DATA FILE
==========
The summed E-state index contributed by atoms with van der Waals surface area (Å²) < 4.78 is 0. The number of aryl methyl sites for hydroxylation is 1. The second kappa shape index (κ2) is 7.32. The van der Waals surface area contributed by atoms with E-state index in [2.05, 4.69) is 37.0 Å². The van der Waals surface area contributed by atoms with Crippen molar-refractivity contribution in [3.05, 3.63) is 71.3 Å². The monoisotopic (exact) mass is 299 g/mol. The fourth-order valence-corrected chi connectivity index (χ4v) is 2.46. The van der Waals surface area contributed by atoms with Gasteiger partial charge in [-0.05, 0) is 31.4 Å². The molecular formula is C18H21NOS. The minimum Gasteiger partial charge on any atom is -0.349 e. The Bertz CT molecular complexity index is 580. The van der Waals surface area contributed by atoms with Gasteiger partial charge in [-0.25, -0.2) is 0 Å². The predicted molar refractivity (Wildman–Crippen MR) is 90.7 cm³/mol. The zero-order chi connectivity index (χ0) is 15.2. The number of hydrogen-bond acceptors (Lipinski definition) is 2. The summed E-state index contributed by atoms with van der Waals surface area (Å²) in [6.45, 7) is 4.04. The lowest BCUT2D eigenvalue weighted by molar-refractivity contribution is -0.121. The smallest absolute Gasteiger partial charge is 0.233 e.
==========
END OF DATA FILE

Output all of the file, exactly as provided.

The summed E-state index contributed by atoms with van der Waals surface area (Å²) < 4.78 is 0. The number of aryl methyl sites for hydroxylation is 1. The second kappa shape index (κ2) is 7.32. The van der Waals surface area contributed by atoms with E-state index in [2.05, 4.69) is 37.0 Å². The van der Waals surface area contributed by atoms with Crippen molar-refractivity contribution in [3.05, 3.63) is 71.3 Å². The monoisotopic (exact) mass is 299 g/mol. The fourth-order valence-corrected chi connectivity index (χ4v) is 2.46. The van der Waals surface area contributed by atoms with Gasteiger partial charge in [-0.05, 0) is 31.4 Å². The molecular formula is C18H21NOS. The minimum Gasteiger partial charge on any atom is -0.349 e. The Bertz CT molecular complexity index is 580. The van der Waals surface area contributed by atoms with Gasteiger partial charge in [-0.25, -0.2) is 0 Å². The predicted molar refractivity (Wildman–Crippen MR) is 90.7 cm³/mol. The zero-order chi connectivity index (χ0) is 15.2. The number of hydrogen-bond acceptors (Lipinski definition) is 2. The summed E-state index contributed by atoms with van der Waals surface area (Å²) in [6.45, 7) is 4.04. The lowest BCUT2D eigenvalue weighted by molar-refractivity contribution is -0.121. The smallest absolute Gasteiger partial charge is 0.233 e.